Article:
Recipe: Split Pea Soup
It's soup season and as long as that’s true, The Sylvia Center will continue to share our best soup recipes, because it just wouldn’t be fair to keep them to ourselves. This one is from Smitten Kitchen — a split pea soup sans the ham, and we share all of her reasons for loving it. Sure, split pea soup gets a bad rap for its un-aesthetically pleasing features, but this is easily solved by not pureeing the soup at the end and using one of our tried-and-true techniques for livening up most recipes — toppings, toppings, toppings!
The soup is deeply and delicately flavored by the trifecta of leeks, celery and carrot. The long simmering time (50-60 minutes for the peas to soften), allows the flavors to marry and meld. After simmering, taste and look for a texture contrast between the split peas that have broken down and those that have remained whole. If the peas are still a bit crunchy, give it more time. You’ll know when the balance is right.
For toppings, we were inspired by the cousin of one of our Sylvia Center colleagues who shared this meal with us. She instinctively added a few splashes of red wine vinegar and sliced tomatoes, and said, “Should we have cheesy toasts?” Quickly realizing we were in the presence of a toppings virtuoso, we followed her lead. We put the toasts together as we served ourselves, but next time this step will happen as the soup spends its last few minutes simmering.
With our first bites, it was hard to remember what we were ever doing before knowing this recipe, and life has since become divided into B.S.P.S (before split pea soup) and A.S.P.S (after split pea soup). We can’t say it will be as dramatic for you, but we truly hope it finds its way into your kitchen this soup season!
*See Smitten Kitchen’s recipe for more topping ideas and for instructions on adapting this recipe for an InstantPot or electric pressure cooker.
Split Pea Soup
For the soup
2 tablespoons olive oil, or 1 tablespoon olive oil & 1 tablespoon butter
3 leeks, halved and sliced into ribbons
1 carrot, chopped small
1 large rib celery, chopped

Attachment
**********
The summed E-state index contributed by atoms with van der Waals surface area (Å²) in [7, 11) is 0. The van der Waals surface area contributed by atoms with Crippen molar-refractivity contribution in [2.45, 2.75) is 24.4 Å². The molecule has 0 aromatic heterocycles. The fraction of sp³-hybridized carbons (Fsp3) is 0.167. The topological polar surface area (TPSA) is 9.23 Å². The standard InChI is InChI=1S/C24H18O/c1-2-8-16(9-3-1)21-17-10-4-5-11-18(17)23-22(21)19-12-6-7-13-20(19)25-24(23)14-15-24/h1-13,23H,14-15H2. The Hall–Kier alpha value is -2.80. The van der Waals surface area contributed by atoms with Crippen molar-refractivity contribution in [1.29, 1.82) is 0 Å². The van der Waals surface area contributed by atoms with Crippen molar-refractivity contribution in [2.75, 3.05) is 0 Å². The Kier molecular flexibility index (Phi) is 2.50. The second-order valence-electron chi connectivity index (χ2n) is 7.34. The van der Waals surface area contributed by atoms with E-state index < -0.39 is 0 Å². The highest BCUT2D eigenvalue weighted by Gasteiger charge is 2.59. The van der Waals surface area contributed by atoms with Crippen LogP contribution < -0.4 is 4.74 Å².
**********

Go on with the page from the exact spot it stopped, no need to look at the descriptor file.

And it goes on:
Salt and freshly black pepper
4 cloves garlic, cloves peeled and sliced thin
1 pound dried green split peas, rinsed and picked over
2 quarts vegetable stock or broth
2 to 3 sprigs of thyme, leaves still on (optional), or ½ teaspoon dried
1 bay leaf
Optional additions to finish
Red wine vinegar, a few splashes per bowl
Tomatoes, thinly sliced
1. Heat a 4-5-quart heavy pot over medium heat. Add oil, or oil and butter, and once warm, add leeks, carrots and celery. Season with salt and pepper and cook until softened and beginning to get slightly brown at edges, about 10 minutes.
2. Add garlic and cook two minutes more. Add the dried peas and stir to coat with the vegetables, then add the vegetable stock or broth, thyme, if using, and bay leaf.
3. Increase the heat to bring the mixture to a simmer, then reduce to a low simmer and cook, partially covered, until peas have softened, 50 to 60 minutes.
4. Remove thyme sprigs (most of the leaves will have fallen off) and bay leaf and season very well with salt and black pepper.
5. Ladle soup into bowls and finish with garnishes of your choice. Leftovers keep well in the fridge or freezer. If it doesn’t loosen enough when you rewarm it, add splashes of broth or water to your liking.
Enough slices of bread for each person; we prefer a hearty whole grain or sourdough
Cheese such as cheddar, mozzarella, or whatever you have on hand
1. Decide if you want to make theses in a toaster oven, broiler, or on the stove. For the stove, spread a thin layer of butter or oil on non-cheesy side of bread. For the former, start preheating your toaster oven or broiler.
2. Grate or thinly slice cheese, then lay over toasts until you’ve reached your desired level of cheesiness.
3. Toast in toaster oven or under the broiler, or grill on a skillet until the cheese has melted and the bread starts to brown.
Support Rural Intelligence
We have always kept Rural Intelligence free for all our readers but the reality is that we do need the support of readers like you. Did you like what you just read? Do you value the unique content Rural Intelligence provides? Please consider making a donation to support us. Even a small donation helps secure our future!Support Now